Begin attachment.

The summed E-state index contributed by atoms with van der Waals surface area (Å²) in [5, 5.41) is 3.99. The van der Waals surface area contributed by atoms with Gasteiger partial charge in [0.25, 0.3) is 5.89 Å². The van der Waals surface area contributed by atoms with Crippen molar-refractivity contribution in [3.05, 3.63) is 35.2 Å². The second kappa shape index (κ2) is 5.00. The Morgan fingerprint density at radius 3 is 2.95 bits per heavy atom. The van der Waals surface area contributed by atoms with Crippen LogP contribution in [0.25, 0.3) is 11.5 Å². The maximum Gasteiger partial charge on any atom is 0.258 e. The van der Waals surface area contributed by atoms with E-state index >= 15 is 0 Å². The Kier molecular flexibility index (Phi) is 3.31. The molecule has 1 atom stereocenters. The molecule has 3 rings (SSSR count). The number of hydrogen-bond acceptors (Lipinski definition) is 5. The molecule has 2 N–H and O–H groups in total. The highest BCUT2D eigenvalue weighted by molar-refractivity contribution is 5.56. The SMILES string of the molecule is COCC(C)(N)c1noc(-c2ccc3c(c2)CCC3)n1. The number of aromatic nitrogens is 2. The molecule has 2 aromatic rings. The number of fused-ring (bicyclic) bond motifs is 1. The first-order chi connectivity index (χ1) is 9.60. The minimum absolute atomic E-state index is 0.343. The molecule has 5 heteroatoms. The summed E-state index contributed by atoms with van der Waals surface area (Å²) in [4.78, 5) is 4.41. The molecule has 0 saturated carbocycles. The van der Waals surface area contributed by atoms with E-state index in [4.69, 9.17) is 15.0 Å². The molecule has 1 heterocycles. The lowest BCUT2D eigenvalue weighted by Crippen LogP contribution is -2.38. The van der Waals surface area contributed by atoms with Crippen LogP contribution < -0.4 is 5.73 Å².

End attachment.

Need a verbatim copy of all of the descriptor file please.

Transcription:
The summed E-state index contributed by atoms with van der Waals surface area (Å²) in [5, 5.41) is 3.99. The van der Waals surface area contributed by atoms with Gasteiger partial charge in [0.25, 0.3) is 5.89 Å². The van der Waals surface area contributed by atoms with Crippen molar-refractivity contribution in [3.05, 3.63) is 35.2 Å². The second kappa shape index (κ2) is 5.00. The Morgan fingerprint density at radius 3 is 2.95 bits per heavy atom. The van der Waals surface area contributed by atoms with Crippen LogP contribution in [0.25, 0.3) is 11.5 Å². The maximum Gasteiger partial charge on any atom is 0.258 e. The van der Waals surface area contributed by atoms with E-state index >= 15 is 0 Å². The Kier molecular flexibility index (Phi) is 3.31. The molecule has 1 atom stereocenters. The molecule has 3 rings (SSSR count). The number of hydrogen-bond acceptors (Lipinski definition) is 5. The molecule has 2 N–H and O–H groups in total. The highest BCUT2D eigenvalue weighted by molar-refractivity contribution is 5.56. The SMILES string of the molecule is COCC(C)(N)c1noc(-c2ccc3c(c2)CCC3)n1. The number of aromatic nitrogens is 2. The molecule has 2 aromatic rings. The number of fused-ring (bicyclic) bond motifs is 1. The first-order chi connectivity index (χ1) is 9.60. The minimum absolute atomic E-state index is 0.343. The molecule has 5 heteroatoms. The summed E-state index contributed by atoms with van der Waals surface area (Å²) in [4.78, 5) is 4.41. The molecule has 0 saturated carbocycles. The van der Waals surface area contributed by atoms with E-state index in [4.69, 9.17) is 15.0 Å². The molecule has 1 heterocycles. The lowest BCUT2D eigenvalue weighted by Crippen LogP contribution is -2.38. The van der Waals surface area contributed by atoms with Crippen LogP contribution < -0.4 is 5.73 Å².